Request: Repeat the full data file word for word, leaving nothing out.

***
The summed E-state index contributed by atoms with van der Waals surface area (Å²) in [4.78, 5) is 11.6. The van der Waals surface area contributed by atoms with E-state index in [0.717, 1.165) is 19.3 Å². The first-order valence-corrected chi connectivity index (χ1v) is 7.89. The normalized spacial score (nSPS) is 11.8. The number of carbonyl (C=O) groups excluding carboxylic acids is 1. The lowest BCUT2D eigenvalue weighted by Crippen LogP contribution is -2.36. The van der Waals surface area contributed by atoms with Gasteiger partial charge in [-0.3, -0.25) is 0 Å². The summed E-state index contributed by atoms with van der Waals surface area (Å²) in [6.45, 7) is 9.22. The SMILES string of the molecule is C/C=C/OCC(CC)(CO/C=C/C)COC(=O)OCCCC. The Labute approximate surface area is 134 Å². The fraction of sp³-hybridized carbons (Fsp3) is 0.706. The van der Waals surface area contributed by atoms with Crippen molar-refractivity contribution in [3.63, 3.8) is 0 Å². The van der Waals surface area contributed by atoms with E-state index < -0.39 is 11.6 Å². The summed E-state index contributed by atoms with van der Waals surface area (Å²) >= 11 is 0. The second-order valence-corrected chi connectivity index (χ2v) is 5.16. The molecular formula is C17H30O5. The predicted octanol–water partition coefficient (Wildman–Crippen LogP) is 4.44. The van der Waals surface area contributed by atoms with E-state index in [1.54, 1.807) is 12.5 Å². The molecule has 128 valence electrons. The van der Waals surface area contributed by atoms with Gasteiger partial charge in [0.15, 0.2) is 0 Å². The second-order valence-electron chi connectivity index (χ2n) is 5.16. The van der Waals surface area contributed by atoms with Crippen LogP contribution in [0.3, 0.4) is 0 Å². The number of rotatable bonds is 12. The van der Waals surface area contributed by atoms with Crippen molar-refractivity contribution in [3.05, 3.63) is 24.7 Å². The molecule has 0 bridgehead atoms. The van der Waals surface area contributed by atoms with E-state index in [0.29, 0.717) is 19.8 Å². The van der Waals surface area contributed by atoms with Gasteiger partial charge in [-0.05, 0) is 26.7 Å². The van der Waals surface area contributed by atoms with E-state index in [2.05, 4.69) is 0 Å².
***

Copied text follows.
The summed E-state index contributed by atoms with van der Waals surface area (Å²) in [4.78, 5) is 11.6. The van der Waals surface area contributed by atoms with E-state index in [0.717, 1.165) is 19.3 Å². The first-order valence-corrected chi connectivity index (χ1v) is 7.89. The normalized spacial score (nSPS) is 11.8. The number of carbonyl (C=O) groups excluding carboxylic acids is 1. The lowest BCUT2D eigenvalue weighted by Crippen LogP contribution is -2.36. The van der Waals surface area contributed by atoms with Gasteiger partial charge in [-0.3, -0.25) is 0 Å². The summed E-state index contributed by atoms with van der Waals surface area (Å²) in [6.45, 7) is 9.22. The SMILES string of the molecule is C/C=C/OCC(CC)(CO/C=C/C)COC(=O)OCCCC. The Labute approximate surface area is 134 Å². The fraction of sp³-hybridized carbons (Fsp3) is 0.706. The van der Waals surface area contributed by atoms with Crippen molar-refractivity contribution in [3.63, 3.8) is 0 Å². The van der Waals surface area contributed by atoms with E-state index < -0.39 is 11.6 Å². The summed E-state index contributed by atoms with van der Waals surface area (Å²) >= 11 is 0. The second-order valence-corrected chi connectivity index (χ2v) is 5.16. The molecular formula is C17H30O5. The predicted octanol–water partition coefficient (Wildman–Crippen LogP) is 4.44. The van der Waals surface area contributed by atoms with E-state index in [1.54, 1.807) is 12.5 Å². The molecule has 128 valence electrons. The van der Waals surface area contributed by atoms with Gasteiger partial charge in [0.15, 0.2) is 0 Å². The second-order valence-electron chi connectivity index (χ2n) is 5.16. The van der Waals surface area contributed by atoms with Crippen LogP contribution in [0.3, 0.4) is 0 Å². The number of rotatable bonds is 12. The van der Waals surface area contributed by atoms with Crippen molar-refractivity contribution in [3.05, 3.63) is 24.7 Å². The molecule has 0 bridgehead atoms. The van der Waals surface area contributed by atoms with E-state index in [0.29, 0.717) is 19.8 Å². The van der Waals surface area contributed by atoms with Gasteiger partial charge in [-0.05, 0) is 26.7 Å². The van der Waals surface area contributed by atoms with E-state index in [2.05, 4.69) is 0 Å².